Greece can play a leading role and become a hub for itineraries in the Eastern Mediterranean cruise industry, was the unanimous outlook expressed by all leading representatives of the international cruise industry who attended the recent cruise forum CRUISEinGREECE.
The forum was co-organized by Seatrade (maritime publications, conferences and exhibitions) and the Hellenic Association of Travel & Tourist Agencies and under the support of the Greek National Tourism Organization.
Following the successful outcome of the forum, HATTA President Yiannis Evangelou stressed “The main aim of the CruiseinGreece forum was to examine the prospects of Greece in the international cruise industry and gain a better perspective on how to extend Greece’s potential through diversity and a variety of destinations.”
‘Greece as a cruise destination’ was the main topic of discussion during the forum’s first session. Representatives of the international cruise industry discussed how Greece is evaluated today as a destination by the large cruise companies, what the prospects are for the future and what will motivate the industry to promote Greek ports and destinations.
The majority of the international representative’s stressed that the main problem keeping Greece “off the cruise map” is cabotage (the transport of passengers between two or more points in the same country only by local companies). As Hatta’s chairman said: “Greece must finally take its fate in its own hands and take the necessary decisions for the abolition of cabotage.”
According to Mr. Evangelou, only Greece sees this ‘institutional framework’ as a relief, but in reality nothing has changed. “Approximately 80 percent of cruise ships do not have European Union flags, resulting in Greece excluding the programming of any international round-trip routes in the country.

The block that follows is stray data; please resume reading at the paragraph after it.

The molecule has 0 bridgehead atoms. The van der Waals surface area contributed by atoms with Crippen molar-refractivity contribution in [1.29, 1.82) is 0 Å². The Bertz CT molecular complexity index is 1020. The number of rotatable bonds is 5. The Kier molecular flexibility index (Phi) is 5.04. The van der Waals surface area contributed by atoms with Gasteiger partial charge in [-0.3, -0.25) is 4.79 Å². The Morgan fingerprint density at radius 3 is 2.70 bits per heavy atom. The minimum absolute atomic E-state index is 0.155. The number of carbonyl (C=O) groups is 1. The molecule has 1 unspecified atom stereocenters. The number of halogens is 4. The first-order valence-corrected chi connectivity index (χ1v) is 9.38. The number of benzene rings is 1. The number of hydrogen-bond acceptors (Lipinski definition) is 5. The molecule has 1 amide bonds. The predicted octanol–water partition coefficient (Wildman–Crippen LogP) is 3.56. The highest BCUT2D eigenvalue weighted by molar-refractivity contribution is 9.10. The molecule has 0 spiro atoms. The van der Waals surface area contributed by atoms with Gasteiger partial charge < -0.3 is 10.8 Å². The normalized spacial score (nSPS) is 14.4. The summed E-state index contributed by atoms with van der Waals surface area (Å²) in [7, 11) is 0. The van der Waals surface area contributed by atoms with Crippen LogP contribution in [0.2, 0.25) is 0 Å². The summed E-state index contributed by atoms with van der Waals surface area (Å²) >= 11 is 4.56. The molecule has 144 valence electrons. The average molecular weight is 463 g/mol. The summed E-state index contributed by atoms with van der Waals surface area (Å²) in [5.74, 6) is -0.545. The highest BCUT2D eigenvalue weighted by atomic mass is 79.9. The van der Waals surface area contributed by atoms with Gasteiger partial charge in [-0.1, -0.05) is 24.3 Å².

“Our Greek policy is damaging to the economic benefits we could obtain from cruising,” he stressed.
The chairman of Hatta mentioned, “Italy pulls in annually over 3 billion euros from companies that either dock their ships at ports or just visit them. In comparison, Greece receives almost nothing since the biggest revenue comes from home porting, which is something that we discourage with our attitude.”
Tourism Minister Aris Spiliotopoulos shared Mr. Evangelou’s opinion as he too requested the cabotage restrictions to be lifted and stressed how the development of the cruise industry is one of the key policy priorities of the ministry. Mr. Spiliotopoulos noted that Greece could acquire ports-hubs only if the institutional framework is changed.
Within the framework of the first session another topic examined was aimed to promote the less-visited Greek cruise destinations as only five or six ports receive the most attention (Mykonos, Santorini, Rodos, etc.). The representatives all agreed that Greece is a very interesting destination due to the fact that the short distances between the islands offer a wide variety of travel experiences. But cruise companies go only where their customers want to go. Since Greece does not promote any new destinations (such as Syros or Paros) to travelers, cruise companies cannot risk organizing a route that would not consist of commercial ports.